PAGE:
Whiterock ventures have experience in handling projects involving earthworks, environmental remediation, oil sands road building and stockpiling of aggregate. Excavating companies do much more than only soil and aggregate hauling. In Edmonton, our services are wide but there are added responsibilities on site that we need to handle with our work. Our additional responsibilities include:
- Site Preparation: In a typical residential construction project, the excavation contractor shows up after the surveying crew determines the house and lot boundaries. The contractor removes the soil to the depth required for the new foundation and ensures that the soil is firm through compaction tests and compaction with equipment, if necessary. The dig requirements are precise, so the excavation contractor must be able to use a level and transit to match the grade posted by the surveying crew. After the foundation contractor pours the footers and stem wall, the excavation contractor backfills around the new foundation.
- Contracting: Excavation contractors are business owners and are considered subcontractors because their job is often just one part of a larger project. A homeowner can contact an excavation contractor for a personal job, such as digging for a swimming pool, but the excavation contractor won’t oversee the entire project. Excavation contractors often work under the direction of general contractors, who solicit bids, coordinate subcontractor timelines and pay the excavation contractor when he completes his part of the project.
- Moving Dirt Around: If it has to do with moving dirt, an excavation contractor is probably the guy to do it. Depending on the equipment the contractor owns or leases, he can build roads, grade roads, dig ponds and sewers, excavate ditches for water lines or gas lines and operate trenchers that install flexible pipes beneath the ground without creating ditches. Excavation contractors create terraced drainage on agricultural land and build earthen dams.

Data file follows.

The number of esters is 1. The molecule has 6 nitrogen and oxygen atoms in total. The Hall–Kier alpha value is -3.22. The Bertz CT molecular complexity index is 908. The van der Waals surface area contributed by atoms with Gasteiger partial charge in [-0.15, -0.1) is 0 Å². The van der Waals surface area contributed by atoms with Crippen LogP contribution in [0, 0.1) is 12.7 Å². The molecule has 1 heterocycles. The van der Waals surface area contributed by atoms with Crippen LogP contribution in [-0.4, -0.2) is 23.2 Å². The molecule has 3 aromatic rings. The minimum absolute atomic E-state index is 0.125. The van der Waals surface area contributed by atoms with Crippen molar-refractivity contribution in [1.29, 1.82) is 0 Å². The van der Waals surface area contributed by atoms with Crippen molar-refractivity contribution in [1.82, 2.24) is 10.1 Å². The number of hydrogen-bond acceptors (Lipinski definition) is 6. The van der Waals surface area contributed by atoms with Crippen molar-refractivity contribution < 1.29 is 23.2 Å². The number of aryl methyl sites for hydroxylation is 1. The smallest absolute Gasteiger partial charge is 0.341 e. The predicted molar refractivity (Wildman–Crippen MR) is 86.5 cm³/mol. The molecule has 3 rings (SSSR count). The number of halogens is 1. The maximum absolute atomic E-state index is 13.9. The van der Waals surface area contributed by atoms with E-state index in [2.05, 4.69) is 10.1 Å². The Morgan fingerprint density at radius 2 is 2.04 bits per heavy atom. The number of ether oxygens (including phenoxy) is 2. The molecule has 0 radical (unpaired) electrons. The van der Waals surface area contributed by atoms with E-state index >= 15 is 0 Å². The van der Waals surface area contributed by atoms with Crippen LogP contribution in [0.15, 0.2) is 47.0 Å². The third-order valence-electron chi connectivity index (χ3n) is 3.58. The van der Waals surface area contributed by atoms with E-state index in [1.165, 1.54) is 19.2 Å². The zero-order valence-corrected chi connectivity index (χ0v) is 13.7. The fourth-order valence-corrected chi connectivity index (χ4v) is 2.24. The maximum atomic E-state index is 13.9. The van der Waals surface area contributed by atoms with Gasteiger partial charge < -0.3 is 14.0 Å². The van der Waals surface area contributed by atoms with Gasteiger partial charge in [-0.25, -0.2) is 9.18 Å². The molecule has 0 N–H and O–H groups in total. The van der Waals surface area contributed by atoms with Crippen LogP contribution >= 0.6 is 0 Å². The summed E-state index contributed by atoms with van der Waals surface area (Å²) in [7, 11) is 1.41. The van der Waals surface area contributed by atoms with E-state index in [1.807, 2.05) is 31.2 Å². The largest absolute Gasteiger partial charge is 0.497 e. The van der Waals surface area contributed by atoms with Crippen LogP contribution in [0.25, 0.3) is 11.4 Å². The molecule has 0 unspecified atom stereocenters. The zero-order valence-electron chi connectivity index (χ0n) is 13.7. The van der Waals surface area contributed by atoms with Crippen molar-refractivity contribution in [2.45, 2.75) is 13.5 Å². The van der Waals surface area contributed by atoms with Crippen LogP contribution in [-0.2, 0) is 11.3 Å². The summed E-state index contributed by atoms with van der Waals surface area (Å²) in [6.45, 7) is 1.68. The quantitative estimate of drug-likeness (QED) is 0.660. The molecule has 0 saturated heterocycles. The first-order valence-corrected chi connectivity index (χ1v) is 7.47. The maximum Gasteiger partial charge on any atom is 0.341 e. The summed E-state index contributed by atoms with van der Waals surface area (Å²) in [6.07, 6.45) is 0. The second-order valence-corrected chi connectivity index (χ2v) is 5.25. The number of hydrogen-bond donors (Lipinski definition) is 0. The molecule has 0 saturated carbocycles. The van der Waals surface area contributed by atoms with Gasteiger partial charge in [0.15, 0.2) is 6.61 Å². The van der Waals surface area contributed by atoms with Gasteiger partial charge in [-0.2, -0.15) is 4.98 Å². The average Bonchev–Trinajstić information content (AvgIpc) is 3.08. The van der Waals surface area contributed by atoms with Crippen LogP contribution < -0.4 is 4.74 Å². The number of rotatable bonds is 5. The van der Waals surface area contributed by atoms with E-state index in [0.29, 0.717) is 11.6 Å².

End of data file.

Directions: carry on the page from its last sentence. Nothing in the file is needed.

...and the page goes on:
- Heavy Equipment and Operators: Excavation equipment is expensive to purchase and costly to insure. On average, a small to mid-size excavation contractor will often own or lease a couple of large front-end loaders, bulldozers, backhoes, compactors, trenchers and skid steers. Most excavation contractors also own large dump trucks to haul away excess dirt. College or trade school degrees in heavy equipment operation are few, so most contractors will hire skilled operators or new operators and train them on-the-job. Many excavation contractors are prior heavy equipment operators.
- The Business End of Excavation Contracting: The excavation contractor must submit competitive bids and estimates and must know the going rate for excavation work in his community. In most states, the contractor must be licensed and bonded, which might require taking a skills and knowledge test and providing evidence of financial stability. The contractor establishes a bookkeeping and payroll system and usually pays income taxes quarterly.